by WorldTribune Staff, November 24, 2016
Citing “serious concerns” of widespread voter fraud, North Carolina Gov. Pat McCrory said he has officially filed for a recount in his bid for re-election against Democratic candidate Roy Cooper.
“As the second-place finisher in the preliminary results of that election, I note that the difference in the announced vote totals between the first and second place finishers was less than 10,000 votes and, thus, I am statutorily entitled to a recount of the announced votes,” McCrory said in a letter delivered on Nov. 22 to the State Board of Elections.
“With serious concerns of potential voter fraud emerging across the state, it has become apparent that a thorough recount is one way the people of North Carolina can have confidence in the results, process and system,” the Republican governor said.
As of Nov. 22, McCrory trailed Cooper by more than 6,600 votes.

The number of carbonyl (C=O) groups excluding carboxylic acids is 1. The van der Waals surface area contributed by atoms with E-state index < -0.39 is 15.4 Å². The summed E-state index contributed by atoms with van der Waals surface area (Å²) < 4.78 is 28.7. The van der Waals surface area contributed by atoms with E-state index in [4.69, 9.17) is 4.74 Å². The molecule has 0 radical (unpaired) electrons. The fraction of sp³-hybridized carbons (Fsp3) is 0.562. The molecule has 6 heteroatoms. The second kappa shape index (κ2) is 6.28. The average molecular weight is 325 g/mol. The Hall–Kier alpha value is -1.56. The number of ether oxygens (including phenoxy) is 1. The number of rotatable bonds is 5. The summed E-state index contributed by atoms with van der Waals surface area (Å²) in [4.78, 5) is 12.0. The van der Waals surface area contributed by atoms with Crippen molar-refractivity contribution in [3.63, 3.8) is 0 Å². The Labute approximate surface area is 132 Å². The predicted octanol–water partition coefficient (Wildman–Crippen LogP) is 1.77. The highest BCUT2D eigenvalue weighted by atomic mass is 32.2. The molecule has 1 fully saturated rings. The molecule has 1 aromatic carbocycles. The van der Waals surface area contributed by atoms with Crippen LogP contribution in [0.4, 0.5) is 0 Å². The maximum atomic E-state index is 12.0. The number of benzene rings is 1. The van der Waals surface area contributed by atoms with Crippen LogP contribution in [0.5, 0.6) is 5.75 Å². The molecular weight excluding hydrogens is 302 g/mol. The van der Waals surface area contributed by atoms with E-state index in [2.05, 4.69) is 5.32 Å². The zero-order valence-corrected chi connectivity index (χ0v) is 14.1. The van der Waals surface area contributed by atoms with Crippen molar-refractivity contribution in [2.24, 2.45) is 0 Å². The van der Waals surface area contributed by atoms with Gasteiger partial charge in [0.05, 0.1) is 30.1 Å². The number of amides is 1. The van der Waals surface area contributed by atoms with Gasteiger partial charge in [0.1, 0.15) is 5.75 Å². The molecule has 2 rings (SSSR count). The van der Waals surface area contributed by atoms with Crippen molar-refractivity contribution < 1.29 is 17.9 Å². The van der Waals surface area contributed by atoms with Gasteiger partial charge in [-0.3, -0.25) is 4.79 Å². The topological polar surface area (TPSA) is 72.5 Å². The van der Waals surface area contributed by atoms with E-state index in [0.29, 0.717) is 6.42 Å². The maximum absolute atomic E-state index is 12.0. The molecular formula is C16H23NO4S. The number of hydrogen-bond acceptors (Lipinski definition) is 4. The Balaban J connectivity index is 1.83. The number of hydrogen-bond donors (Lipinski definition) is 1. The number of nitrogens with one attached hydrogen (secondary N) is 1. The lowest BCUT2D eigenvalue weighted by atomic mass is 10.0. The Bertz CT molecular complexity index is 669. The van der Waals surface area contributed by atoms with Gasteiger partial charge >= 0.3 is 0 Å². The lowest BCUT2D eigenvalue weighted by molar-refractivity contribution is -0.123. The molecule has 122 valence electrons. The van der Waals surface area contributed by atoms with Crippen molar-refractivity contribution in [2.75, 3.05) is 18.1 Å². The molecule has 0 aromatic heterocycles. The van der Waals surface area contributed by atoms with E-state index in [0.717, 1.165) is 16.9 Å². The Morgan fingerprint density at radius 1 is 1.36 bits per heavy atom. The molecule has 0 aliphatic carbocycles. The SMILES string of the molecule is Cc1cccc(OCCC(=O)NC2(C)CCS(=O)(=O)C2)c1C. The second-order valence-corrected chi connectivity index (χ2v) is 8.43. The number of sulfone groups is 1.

McCrory’s campaign has filed ballot protests in 50 of North Carolina’s 100 counties. The campaign is contesting multiple individual votes before local election boards, including claims that felons, deceased people and people from outside the state voted in the Nov. 8 election.
“With many outstanding votes yet to be counted for the first time, legal challenges, ballot protests and voter fraud allegations, we must keep open the ability to allow the established recount process to ensure every legal vote is counted properly,” McCrory campaign manager Russell Peck said in a statement, according to WTVD-TV.
Democratic lawmakers are calling for McCrory to concede.
“By any definition, Roy Cooper has won this election,” Rep. G.K. Butterfield told reporters on Nov. 22, adding that McCrory’s “creative methodology to challenge this election” is “reckless” and “frivolous.”
President-elect Donald Trump defeated Hillary Clinton in North Carolina by nearly 200,000 votes, according to the State Board of Elections.